This dissertation investigates how Swedish official aid policy constructed the role of research for development in low-income countries between 1973 and 2008. The overarching purpose of the study is to contribute to an understanding of how science has been conceived of as a tool for progress in the post-World War II period.
The report was presented during the seminar Svenska biståndsformer.
- There are two central perspectives that flow through the policy development of Sarec during its entire existence: the universalist and the localist discourses.The localist discourse, with its stronger emphasis on context and anti-colonial critique, is dominant during the first and founding years. The universalist discourse is always by its side, however, underlining the general validity of international research results and defining development in more linear terms.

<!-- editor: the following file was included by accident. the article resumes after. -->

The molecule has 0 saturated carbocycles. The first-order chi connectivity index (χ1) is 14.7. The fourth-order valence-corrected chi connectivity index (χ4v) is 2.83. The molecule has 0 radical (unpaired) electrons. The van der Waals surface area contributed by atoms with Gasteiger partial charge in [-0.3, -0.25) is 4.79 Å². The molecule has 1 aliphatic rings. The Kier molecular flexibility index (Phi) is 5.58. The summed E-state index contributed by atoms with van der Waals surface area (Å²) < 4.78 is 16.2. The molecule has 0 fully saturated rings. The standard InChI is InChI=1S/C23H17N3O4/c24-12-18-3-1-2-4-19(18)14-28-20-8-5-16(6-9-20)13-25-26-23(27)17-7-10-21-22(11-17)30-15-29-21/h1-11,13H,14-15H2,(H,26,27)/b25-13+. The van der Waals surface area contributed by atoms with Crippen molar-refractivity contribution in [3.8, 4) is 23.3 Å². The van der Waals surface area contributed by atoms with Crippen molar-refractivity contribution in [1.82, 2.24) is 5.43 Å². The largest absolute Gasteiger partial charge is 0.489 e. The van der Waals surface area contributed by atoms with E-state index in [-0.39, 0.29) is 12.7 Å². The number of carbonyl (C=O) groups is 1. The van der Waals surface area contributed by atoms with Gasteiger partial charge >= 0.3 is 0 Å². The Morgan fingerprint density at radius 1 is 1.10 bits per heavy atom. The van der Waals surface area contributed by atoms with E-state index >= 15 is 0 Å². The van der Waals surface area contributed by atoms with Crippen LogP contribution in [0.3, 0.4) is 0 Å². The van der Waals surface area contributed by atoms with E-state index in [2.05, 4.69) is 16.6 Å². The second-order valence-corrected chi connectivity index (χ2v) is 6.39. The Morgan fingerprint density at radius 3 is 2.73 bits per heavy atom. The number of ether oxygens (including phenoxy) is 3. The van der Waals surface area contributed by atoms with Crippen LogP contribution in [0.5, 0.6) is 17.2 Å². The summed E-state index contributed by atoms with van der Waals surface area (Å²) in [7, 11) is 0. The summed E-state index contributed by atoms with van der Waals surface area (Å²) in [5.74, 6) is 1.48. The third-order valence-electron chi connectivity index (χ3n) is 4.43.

- The perspectives represent different views of science, knowledge and development. Both discourses, however, “believe in” the power of modern science to enable development in low-income countries, and they consider local/national research capacity to be central. They differ in views of how to achieve development through the use of research; defining development problems in different ways and underlining certain modes of support over others for example.
Veronica Brodén Gyberg